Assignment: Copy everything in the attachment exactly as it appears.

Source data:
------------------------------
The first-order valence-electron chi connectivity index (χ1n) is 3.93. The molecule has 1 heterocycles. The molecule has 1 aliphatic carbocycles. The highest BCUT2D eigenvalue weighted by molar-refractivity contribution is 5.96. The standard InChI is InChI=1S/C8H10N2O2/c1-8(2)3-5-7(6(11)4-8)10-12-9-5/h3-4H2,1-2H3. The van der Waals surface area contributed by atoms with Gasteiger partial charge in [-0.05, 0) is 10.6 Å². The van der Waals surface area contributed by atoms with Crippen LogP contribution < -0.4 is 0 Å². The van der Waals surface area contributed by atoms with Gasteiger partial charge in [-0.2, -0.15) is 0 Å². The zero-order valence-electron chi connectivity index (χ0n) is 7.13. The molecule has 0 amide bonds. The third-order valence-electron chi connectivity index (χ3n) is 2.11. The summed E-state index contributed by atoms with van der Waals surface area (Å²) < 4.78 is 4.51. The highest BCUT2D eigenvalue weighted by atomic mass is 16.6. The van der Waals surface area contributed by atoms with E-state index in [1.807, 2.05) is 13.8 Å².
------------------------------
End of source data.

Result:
The first-order valence-electron chi connectivity index (χ1n) is 3.93. The molecule has 1 heterocycles. The molecule has 1 aliphatic carbocycles. The highest BCUT2D eigenvalue weighted by molar-refractivity contribution is 5.96. The standard InChI is InChI=1S/C8H10N2O2/c1-8(2)3-5-7(6(11)4-8)10-12-9-5/h3-4H2,1-2H3. The van der Waals surface area contributed by atoms with Gasteiger partial charge in [-0.05, 0) is 10.6 Å². The van der Waals surface area contributed by atoms with Crippen LogP contribution < -0.4 is 0 Å². The van der Waals surface area contributed by atoms with Gasteiger partial charge in [-0.2, -0.15) is 0 Å². The zero-order valence-electron chi connectivity index (χ0n) is 7.13. The molecule has 0 amide bonds. The third-order valence-electron chi connectivity index (χ3n) is 2.11. The summed E-state index contributed by atoms with van der Waals surface area (Å²) < 4.78 is 4.51. The highest BCUT2D eigenvalue weighted by atomic mass is 16.6. The van der Waals surface area contributed by atoms with E-state index in [1.807, 2.05) is 13.8 Å².